That brings us to the issue of thin privilege. Thinner people don't always understand that when you walk into any clothing store and you assume they're going to have your size, it's not a mindset plus-size women can share, especially when it comes to a big-stakes item like a wedding gown.
All of this takes away from a time in your life when you should be thrilled that you finally connected with this human that you want to spend your life with. You should be able to bask in all that love and energy and focus on treating yourself well, connecting with friends and family and generating a lot of happy feelings instead of generating a lot of feelings of restriction, fear and anger.
But it doesn't have to be this way — no matter what size you wear. It's a matter of embracing who you are and marrying someone as you are now and not this version of yourself that you think you have to be at your wedding. Don’t get me wrong — everyone wants to look and feel like a 10 on their wedding day. I'm all about getting your teeth whitened or your nails done, but this goes deeper than that. Needing to change your body, in my experience, speaks to a feeling of unworthiness in the body that you're in right now.
The path to body acceptance
My own journey to body acceptance actually started when I was in a much smaller body than I am now; I still wanted to lose weight and yet I felt much worse about it. I started my blog The 12ish Style in 2015 with the intention of creating a place where women who are over size 12 could find cute, stylish clothes and styles for their size. What I learned talking to women was that it wasn't just the “big” girls who had problems accepting their body. I was hearing from women who were a size 4, a size 2, a size 6, a size 10. So many hated their bodies, wished it were different, wanted to lose weight and were constantly thinking about it and striving for it.
All of a sudden it hit me: So you mean that even if I'm in the size that I think would bring me peace, I will still want to be smaller? Oh my God, what's the point? What is the point of this whole merry-go-round? That kind of snapped something in my brain, and I thought, Well, if she's not going to be happy at a 4, I'm certainly not going to punish myself for not being physically able to get to a size 4.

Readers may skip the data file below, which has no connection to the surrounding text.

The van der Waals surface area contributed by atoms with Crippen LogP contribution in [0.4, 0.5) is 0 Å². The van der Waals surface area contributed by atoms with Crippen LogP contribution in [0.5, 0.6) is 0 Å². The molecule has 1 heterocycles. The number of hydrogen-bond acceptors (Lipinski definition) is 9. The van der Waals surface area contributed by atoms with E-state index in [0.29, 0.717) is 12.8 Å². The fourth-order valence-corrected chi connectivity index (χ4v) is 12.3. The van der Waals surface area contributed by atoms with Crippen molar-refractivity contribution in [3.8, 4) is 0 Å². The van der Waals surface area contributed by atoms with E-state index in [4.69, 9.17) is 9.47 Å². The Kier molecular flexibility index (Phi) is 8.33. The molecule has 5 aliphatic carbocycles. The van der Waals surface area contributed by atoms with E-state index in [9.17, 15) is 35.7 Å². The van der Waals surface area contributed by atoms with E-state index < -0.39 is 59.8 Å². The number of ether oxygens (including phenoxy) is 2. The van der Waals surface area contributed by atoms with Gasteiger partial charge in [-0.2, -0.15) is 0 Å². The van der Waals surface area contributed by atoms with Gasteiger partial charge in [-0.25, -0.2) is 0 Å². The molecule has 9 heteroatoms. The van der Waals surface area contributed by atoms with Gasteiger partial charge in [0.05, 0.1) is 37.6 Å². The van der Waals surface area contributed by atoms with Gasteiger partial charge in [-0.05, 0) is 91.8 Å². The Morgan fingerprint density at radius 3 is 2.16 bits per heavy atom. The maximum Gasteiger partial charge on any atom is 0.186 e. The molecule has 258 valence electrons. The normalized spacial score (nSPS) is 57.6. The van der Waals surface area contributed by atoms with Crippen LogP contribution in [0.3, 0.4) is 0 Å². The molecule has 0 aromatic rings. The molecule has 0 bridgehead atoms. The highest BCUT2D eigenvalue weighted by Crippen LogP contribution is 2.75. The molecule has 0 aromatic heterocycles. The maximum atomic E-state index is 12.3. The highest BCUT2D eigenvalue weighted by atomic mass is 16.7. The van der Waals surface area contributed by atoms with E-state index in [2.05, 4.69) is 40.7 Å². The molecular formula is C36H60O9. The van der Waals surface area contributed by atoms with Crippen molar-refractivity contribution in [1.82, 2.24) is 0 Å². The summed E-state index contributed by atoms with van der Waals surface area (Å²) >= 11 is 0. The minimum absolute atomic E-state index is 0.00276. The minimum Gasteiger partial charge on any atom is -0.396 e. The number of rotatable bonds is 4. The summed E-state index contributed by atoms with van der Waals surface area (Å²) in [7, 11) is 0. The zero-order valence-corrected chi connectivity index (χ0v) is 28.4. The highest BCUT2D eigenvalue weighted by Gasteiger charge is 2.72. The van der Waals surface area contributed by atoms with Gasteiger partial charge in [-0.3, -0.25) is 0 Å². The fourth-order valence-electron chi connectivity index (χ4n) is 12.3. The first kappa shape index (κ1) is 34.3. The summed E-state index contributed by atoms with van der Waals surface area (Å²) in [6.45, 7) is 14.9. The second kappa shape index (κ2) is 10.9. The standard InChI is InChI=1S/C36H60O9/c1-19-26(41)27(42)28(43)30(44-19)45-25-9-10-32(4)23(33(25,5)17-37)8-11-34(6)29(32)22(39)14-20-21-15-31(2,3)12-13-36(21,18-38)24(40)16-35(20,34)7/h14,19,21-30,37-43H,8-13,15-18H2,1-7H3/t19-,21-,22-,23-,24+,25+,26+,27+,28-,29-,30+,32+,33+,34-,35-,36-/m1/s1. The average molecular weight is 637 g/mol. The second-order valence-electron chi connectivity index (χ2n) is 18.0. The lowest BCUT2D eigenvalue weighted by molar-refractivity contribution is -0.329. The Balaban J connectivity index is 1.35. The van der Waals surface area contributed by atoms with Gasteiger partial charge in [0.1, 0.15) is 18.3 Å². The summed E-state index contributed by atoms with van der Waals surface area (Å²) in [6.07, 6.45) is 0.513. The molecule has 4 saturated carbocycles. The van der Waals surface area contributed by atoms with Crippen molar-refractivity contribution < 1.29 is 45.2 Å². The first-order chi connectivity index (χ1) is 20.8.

Then I had a second realization — the people who really love me aren't paying attention to my body the way I'm paying attention to my body, anyway. Why am I so hyper-focused on this body and speaking to myself so negatively and punishing myself when no one really notices if I'm a size 12 or a size 14 or a size 16? Like, it's all kind of in the same space. So those are two realizations that I had, and my messaging to women since then has really been to just embrace where you are. It doesn't mean you can't try and lose weight if that's what you truly want. It just means that you should start thinking about your body in a way that is less critical or to stop striving to be something else.
My platform has evolved and now Instagram is where I connect with women every day, through my #SuperSizetheLook and #MakeMySize hashtags. We also launched Megababe in 2017 when I wanted to create a solution for thigh chafe and we currently carry an array of personal-care products for women in all types of bodies. The goal is to create innovations, solve problems and break down taboos.
We're all works in progress
One thing people don't like to admit is that the journey to body acceptance is never done. It’s something you have to work on every day and it’s very easy to fall back into that negative mindset, but learning to recognize your triggers can help you recover faster.
When you're not feeling great about your body, you’re always feeling negative. Changing your mindset and finding peace and acceptance in your body brings along a new form of confidence and positive energy in every aspect of your life. And once you have more peace with your body, you're able to do more with your brain, which is why I wrote my book Body Talk. I realized we waste so much time thinking about our bodies in a negative way and all of that focus and attention could be going toward solving real problems that we have.
Because so many people assume every bride will attempt to slim down before their big day, it can be difficult to go against the tide. To accept and love your body as it is and say “No, I don’t need to change myself to fit your beauty standards” is seen as weird. The best thing a bride can do is take a deep breath and have honest conversations with people who make comments about "shedding for the wedding."
For instance, if the person selling you a wedding dress mentions ordering a smaller size, consider a response along the lines of, “Yeah, I’m not going to be losing weight so I can just get fitted right now.” Not only will it give your own mental health a little boost, it’s encouraging for other people to hear that you’re confident in knowing that you don’t need to fall into this joy-draining cultural phenomenon.